Examples of famous pick-up basketball games can be found. For example, Rucker Park in Harlem is often referred to as “The Rucker” or “Ruck” for short. The Rucker was known for having basketball players from all across the world come there to play. Greats such as Kareem Abdul-Jabar, Julius Erving and many more have played there, but that is not what is so magical about it. The Rucker is magic because it has brought together people of all races and cultures to watch basketball. This may not seem like a big thing, but the park was situated in Harlem and what went on there drew people to it, because of the fun that could be had (Reminick, 1995).
When we first designed this participatory action research project we intended to conduct one in-depth interview with four of the regular pick-up basketball players at the park. However, what actually happened was slightly different. When we planned this study we had not considered that basketball is a group activity and it would be hard to talk to just one player. As a result we did two thirty minute group interviews with all four players. The interviews were recorded.
The first and second authors played pick-up basketball with the participants every Sunday morning for two months. After each game we wrote field notes to help us remember significant events and details of the game. In this way, we became participants in this study.
The interviews took place around a picnic table in the park and were recorded. After the interviews were completed, we transcribed them in order to study the conversations more deeply. We then picked out conversational exchanges that interested me and wrote those excerpts on index cards. We used the index cards to track a trajectory for our conversation.
In writing up this research we used dialogic principles. When dialogic principles are applied to research, the power of simple conversations can be made evident (Paget, 1990).
Our four participants are the regulars at the weekly pick-up basketball game. We use pseudonyms in this paper. Our participants were:
- John – A white male who is thirty-four years old. He lives ten minutes by car from the court and is an insurance salesman. John is married, but he has no children. He is five foot eleven.
- Clark – A white male who is thirty-five years old. He lives twenty minutes from the court and works at a local bank in lower level management. Clark is not married and lives at home with his mom. He is five feet nine inches.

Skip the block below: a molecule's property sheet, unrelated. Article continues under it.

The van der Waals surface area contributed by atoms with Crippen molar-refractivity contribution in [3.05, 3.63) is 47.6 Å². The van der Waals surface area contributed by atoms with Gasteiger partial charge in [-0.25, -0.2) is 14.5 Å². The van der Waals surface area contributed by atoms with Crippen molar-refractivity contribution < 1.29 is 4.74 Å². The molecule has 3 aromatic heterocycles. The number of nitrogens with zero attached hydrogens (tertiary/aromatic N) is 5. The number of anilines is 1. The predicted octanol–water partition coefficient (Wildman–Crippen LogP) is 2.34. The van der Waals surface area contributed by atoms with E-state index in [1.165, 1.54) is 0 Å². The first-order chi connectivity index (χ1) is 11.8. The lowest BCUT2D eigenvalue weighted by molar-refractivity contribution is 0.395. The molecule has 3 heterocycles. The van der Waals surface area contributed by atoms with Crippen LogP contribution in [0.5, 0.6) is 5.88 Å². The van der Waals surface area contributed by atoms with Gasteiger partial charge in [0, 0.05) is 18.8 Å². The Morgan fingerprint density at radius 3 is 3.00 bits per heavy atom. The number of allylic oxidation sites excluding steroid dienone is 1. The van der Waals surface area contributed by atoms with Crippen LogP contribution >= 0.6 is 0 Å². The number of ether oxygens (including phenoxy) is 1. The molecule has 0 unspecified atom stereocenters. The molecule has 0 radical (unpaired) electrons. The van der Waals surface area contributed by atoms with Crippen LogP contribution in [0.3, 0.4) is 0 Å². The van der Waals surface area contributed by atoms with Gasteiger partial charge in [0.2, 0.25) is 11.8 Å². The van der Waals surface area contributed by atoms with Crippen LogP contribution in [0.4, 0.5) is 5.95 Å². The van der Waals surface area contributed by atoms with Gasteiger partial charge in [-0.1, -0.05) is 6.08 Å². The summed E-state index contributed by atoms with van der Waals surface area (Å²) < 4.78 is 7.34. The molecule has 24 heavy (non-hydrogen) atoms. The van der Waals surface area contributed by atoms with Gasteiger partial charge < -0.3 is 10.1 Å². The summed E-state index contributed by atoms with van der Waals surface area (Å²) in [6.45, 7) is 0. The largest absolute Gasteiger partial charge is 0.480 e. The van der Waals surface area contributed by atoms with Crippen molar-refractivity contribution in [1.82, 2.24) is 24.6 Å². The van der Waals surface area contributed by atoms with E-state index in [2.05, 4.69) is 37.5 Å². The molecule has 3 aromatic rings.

- Ben – A Latino male who is twenty-nine years old. He works as a mechanic and is also involved in the local low rider culture. He drives a cool 1963 Chevrolet Impala to the court. He is not married and lives in an apartment about a half hour away. He is six feet tall. He is not married, but he has a girlfriend.
- Roger – An African-American male who is twenty-seven years old. He lives in a house that he rents in walking distance of the courts. He works as a public school teacher. He is six feet two inches tall. He is not married.
Valley Meadow Park is picturesque. It spans twenty-six acres and is nestled between Burtram Avenue and Juarez Street in Costa Mera, a suburb of a large urban city on the West Coast. The park has two baseball fields, a basketball court, restrooms, two childrens’ play areas, sand volleyball courts, a multi-use field, a jogging track, concession building for local Little League games, trails into the hills and valleys of Valley Meadow, and a small lake. There is a large parking lot by the basketball courts. Parts of the park can be reserved for parties by calling the city Parks and Recreation Department, but the pick-up basketball players just use the court without reservations, expecting it to be free.
When the second author first approached the group about this project, they laughed. None of the players associated playing basketball with research. Although they thought my idea was a little funny, no one objected. All four of the players knew the second author a little before the project started because he had played in the pick-up game a few times over the years.
The basketball court is not fancy. It is made of asphalt pavement laid over gravel, the kind that makes a basketball sometimes shoot sideways, since the surface is uneven. The backboards look like they were made in the 1980s before the Jordan era of basketball, and according to all of the members of the group, the nets at the court leave as soon as they come. As a result, they play with hoops only.
In our first conversation we sit around a picnic table. The players are enjoying an agreed-upon break after forty-five minutes of fairly constant play. Large water bottles clutter the table as the sweat drips to the ground. The second author begins by asking, “How did your pick-up game get started?”
“Clark and I went to high school together and about five years ago we saw each other here at the park and Clark had a b ball,” John begins to tell the story in an excited way.
Clark laughs and continues, “We started playing H-O-R-S-E and after a while we decided to play one-on-one.”
John picked up the story: “Some guys started watching and we asked if they wanted to play and the rest is history.”
“Is getting to court every Sunday a kind of ritual for you? What do you do?”
“I get coffee and walk over to the park. I aim to get here at 10:00 AM, but there is no stress about it. I know we play until noon,” Roger contributes.
Ben chimes in, “I get coffee and then drive over – same thing.” John and Clark nod that they do the same. John adds, “The key is no stress. We are out here for fun. Sometimes kids come and they are too competitive for our game and we ask them to go.”
That comment makes us very curious since we think of basketball as a very competitive game. The first author asks, “What do you mean? Are you guys not competitive?”
Roger pipes up and they all defer to him. “When I started coming to this game I really wanted the norms to focus on other things than competitiveness. I mean it is fun to win, but one of the unique things about our game is we don’t make guys wait to play in order to have even teams. If someone shows up, we’ll play three to two if necessary. It isn’t about the advantage, it is about what we are doing.”